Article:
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1.3.7.3: Motivating Employees

  • Page ID
    58397
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    Learning Objective

    1. Define motivation and describe several theories of motivation.

    Motivation refers to an internally generated drive to achieve a goal or follow a particular course of action. Highly motivated employees focus their efforts on achieving specific goals; those who are unmotivated don’t. It’s the manager’s job, therefore, to motivate employees—to get them to try to do the best job they can. But what motivates employees to do well? How does a manager encourage employees to show up for work each day and do a good job? Paying them helps, but many other factors influence a person’s desire (or lack of it) to excel in the workplace. What are these factors? Are they the same for everybody? Do they change over time? To address these questions, we’ll examine four of the most influential theories of motivation: hierarchy-of-needs theory, two-factor theory, expectancy theory, and equity theory.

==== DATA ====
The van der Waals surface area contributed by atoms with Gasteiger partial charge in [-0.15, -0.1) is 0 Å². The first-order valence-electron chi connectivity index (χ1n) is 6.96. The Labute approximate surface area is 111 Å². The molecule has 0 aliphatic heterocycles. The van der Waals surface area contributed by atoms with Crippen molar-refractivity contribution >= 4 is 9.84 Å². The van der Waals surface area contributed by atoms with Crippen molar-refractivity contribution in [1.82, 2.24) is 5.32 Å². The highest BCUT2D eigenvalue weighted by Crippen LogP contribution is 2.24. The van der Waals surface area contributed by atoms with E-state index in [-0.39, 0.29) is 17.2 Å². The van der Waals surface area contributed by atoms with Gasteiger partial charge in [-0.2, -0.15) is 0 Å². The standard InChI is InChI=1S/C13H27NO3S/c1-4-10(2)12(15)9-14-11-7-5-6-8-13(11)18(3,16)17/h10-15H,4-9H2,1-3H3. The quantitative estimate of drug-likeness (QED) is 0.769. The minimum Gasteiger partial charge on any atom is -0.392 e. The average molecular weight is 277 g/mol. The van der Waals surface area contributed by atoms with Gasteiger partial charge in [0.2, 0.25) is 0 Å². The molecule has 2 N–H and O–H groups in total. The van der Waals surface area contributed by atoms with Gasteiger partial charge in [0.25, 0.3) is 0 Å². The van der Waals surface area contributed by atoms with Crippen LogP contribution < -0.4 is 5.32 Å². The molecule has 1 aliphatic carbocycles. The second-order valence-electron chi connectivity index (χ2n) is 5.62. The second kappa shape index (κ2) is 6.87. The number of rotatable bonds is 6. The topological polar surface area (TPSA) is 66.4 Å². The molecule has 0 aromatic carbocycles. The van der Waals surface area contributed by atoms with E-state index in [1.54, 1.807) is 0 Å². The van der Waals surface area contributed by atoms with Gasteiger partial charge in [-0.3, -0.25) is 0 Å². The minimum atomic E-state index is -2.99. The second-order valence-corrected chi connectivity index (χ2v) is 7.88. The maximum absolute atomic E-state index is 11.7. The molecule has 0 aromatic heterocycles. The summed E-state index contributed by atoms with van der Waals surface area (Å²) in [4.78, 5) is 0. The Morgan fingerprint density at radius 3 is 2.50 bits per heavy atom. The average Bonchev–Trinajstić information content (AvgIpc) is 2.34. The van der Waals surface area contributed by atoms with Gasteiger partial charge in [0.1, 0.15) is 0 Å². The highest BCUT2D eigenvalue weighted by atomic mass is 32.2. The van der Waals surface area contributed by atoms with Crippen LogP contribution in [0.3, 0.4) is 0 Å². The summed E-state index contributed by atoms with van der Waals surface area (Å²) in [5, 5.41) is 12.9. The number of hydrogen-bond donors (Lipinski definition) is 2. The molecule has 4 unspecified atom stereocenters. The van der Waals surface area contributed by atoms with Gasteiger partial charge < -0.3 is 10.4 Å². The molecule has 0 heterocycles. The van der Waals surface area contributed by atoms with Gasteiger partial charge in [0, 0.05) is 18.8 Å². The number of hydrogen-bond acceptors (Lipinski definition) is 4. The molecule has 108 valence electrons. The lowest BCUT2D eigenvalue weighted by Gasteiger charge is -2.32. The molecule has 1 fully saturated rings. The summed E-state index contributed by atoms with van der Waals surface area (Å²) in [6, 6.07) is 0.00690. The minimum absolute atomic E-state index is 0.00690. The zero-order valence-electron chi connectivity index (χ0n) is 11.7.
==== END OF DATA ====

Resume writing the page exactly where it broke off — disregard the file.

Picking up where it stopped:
1.3.7.3: Motivating Employees is shared under a CC BY-NC-SA license and was authored, remixed, and/or curated by LibreTexts.

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